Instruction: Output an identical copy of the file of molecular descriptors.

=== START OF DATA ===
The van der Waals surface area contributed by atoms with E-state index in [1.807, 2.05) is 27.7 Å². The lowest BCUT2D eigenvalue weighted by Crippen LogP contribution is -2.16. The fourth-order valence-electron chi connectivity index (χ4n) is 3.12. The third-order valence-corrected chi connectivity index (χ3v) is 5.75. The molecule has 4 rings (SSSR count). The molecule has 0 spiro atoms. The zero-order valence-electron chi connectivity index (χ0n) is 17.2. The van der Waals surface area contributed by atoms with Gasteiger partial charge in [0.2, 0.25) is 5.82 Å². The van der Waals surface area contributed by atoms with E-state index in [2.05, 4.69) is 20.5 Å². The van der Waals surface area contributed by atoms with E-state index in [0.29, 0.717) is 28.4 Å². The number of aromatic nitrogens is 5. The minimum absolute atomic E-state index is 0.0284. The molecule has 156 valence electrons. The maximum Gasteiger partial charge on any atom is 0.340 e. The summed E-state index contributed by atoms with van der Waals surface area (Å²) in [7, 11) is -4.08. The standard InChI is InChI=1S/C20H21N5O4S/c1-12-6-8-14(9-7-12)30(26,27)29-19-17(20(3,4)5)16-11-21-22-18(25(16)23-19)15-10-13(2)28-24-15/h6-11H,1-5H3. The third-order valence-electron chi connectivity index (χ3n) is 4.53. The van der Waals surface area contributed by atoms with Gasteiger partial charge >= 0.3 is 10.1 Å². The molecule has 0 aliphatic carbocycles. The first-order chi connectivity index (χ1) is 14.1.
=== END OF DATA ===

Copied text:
The van der Waals surface area contributed by atoms with E-state index in [1.807, 2.05) is 27.7 Å². The lowest BCUT2D eigenvalue weighted by Crippen LogP contribution is -2.16. The fourth-order valence-electron chi connectivity index (χ4n) is 3.12. The third-order valence-corrected chi connectivity index (χ3v) is 5.75. The molecule has 4 rings (SSSR count). The molecule has 0 spiro atoms. The zero-order valence-electron chi connectivity index (χ0n) is 17.2. The van der Waals surface area contributed by atoms with Gasteiger partial charge in [0.2, 0.25) is 5.82 Å². The van der Waals surface area contributed by atoms with E-state index in [2.05, 4.69) is 20.5 Å². The van der Waals surface area contributed by atoms with E-state index in [0.29, 0.717) is 28.4 Å². The number of aromatic nitrogens is 5. The minimum absolute atomic E-state index is 0.0284. The molecule has 156 valence electrons. The maximum Gasteiger partial charge on any atom is 0.340 e. The summed E-state index contributed by atoms with van der Waals surface area (Å²) in [7, 11) is -4.08. The standard InChI is InChI=1S/C20H21N5O4S/c1-12-6-8-14(9-7-12)30(26,27)29-19-17(20(3,4)5)16-11-21-22-18(25(16)23-19)15-10-13(2)28-24-15/h6-11H,1-5H3. The third-order valence-electron chi connectivity index (χ3n) is 4.53. The van der Waals surface area contributed by atoms with Gasteiger partial charge >= 0.3 is 10.1 Å². The molecule has 0 aliphatic carbocycles. The first-order chi connectivity index (χ1) is 14.1.